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Thread: Cover Rules

  1. #21
    Site Supporter orionz06's Avatar
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    Cover Rules

    Quote Originally Posted by joshs View Post
    The distance from Caleb's eye to the point that extends the farthest past cover is much smaller than the same distance on an ogre. This is why IDPA expresses cover as a percentage of the shooter's body rather than some distance beyond cover.
    So a difference of a few inches when comparing Caleb to ogre?
    Think for yourself. Question authority.

  2. #22
    Just forget about cover and require ninja rolls...

  3. #23
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    Since one of the goals is to prevent the shooter from looking at the ground, why not set a dowel rod about 3-4 feet off the ground, parallel to the ground. One side would be supported by the barricade and the other end would be supported by a stake in the ground or some other stand. If the shooter knocks off the stick then a penalty is imposed.

    The rod would mimic the trajectory of a baddies bullet. I guess there is an issue with a loose cover garment hitting the stick, but it the best thing I can think of.

  4. #24
    Hobbyist JAD's Avatar
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    Quote Originally Posted by jlw View Post
    Just forget about cover and require ninja rolls...
    I prefer spider rolls. And now you've made me hungry.

    I've been watching people wrangle with this problem online since 1996. I have never seen anything really practical suggested. I /loathe/ shooting boxes, as trip hazards and as crutches (things that prevent competitors from having to think about cover). I think the best objective solution is the fault line, on the principle that it can be set generous so that any touch is a penalty. I am ok with the use of a separate line judge for this task -- with a well painted line their job is really easy. If you have to look at the line as a shooter, it's self-penalizing.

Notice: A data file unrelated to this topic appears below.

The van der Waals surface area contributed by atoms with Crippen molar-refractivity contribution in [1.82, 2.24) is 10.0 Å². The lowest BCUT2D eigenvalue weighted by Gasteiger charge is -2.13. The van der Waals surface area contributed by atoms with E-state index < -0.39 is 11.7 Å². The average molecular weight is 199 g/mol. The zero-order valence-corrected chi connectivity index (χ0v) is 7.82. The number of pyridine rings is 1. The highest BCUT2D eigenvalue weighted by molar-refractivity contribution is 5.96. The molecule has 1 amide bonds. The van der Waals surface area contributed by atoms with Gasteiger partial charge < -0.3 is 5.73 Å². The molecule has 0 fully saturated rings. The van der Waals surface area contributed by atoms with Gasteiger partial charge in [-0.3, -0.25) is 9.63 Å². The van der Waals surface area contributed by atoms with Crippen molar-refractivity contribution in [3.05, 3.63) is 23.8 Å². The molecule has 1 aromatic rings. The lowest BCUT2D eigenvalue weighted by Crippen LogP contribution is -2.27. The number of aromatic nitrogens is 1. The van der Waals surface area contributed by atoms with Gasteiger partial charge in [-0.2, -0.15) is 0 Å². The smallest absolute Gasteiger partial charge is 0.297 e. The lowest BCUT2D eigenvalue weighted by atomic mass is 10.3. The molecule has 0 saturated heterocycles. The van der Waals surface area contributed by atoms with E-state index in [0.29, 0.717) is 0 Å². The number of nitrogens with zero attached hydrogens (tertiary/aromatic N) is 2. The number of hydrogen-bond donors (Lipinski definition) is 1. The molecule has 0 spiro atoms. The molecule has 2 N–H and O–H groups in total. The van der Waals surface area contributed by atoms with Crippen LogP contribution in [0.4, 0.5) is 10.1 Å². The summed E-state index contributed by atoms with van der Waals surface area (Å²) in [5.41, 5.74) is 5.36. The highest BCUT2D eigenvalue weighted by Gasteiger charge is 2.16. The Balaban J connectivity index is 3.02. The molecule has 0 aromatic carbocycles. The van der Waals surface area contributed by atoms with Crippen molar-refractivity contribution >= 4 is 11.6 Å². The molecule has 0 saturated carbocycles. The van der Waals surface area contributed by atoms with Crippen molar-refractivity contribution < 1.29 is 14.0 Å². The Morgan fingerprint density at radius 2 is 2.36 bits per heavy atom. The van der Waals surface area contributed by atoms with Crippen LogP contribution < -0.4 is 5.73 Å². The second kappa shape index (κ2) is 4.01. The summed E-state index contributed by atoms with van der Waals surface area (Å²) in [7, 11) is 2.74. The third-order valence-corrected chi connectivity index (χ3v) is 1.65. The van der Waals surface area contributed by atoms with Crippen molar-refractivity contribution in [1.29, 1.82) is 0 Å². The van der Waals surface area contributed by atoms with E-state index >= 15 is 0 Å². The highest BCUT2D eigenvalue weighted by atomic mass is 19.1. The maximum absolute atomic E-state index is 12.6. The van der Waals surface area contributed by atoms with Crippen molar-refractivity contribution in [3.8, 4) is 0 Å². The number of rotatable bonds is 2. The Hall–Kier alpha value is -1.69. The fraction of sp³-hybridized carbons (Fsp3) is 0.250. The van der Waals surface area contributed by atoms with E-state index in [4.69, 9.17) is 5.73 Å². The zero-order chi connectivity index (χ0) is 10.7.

I SO'd the IDPA method from '97 to 2000, including at the national level. It's workable because of the warning rule, which actually results in very few penalties being assigned, which is a bad thing -- working cover properly is hard and should present a significant challenge. It didn't, in IDPA, and it was further an easily exploited generosity. I don't know how it's applied now.

    I personally prefer called cover, but I prefer doing my scenario shooting as part of a subjective working group or organized training rather than competition.

  5. #25
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    Quote Originally Posted by BaiHu View Post
    What if you used a colored laser set at 1 and 4 feet high, aiming down range behind the competitor, on a simple stake in the ground and one person could be a dedicated line judge and see if their body breaks the plane?

    The 1 foot laser would cover a leg/foot lean and the 4 foot laser would cover any body lean, right?
    On that theme, there are laser levels that are intended to illuminate on a horizontal plane. ($34.99 example from Sears here : http://www.sears.com/craftsman-laser...6&blockType=G6)

    Flip one of those on its side, so the beam plane is vertical, then position it like BaiHu described above. If correctly aligned, it should illuminate a line on the shooters back delineating exactly what is exposed to the threat.

    I have one of those lasertrac levels around here somewhere. I'll try to find it and test the concept a little bit.

    Dave

  6. #26
    Quote Originally Posted by JAD View Post
    I prefer spider rolls. And now you've made me hungry.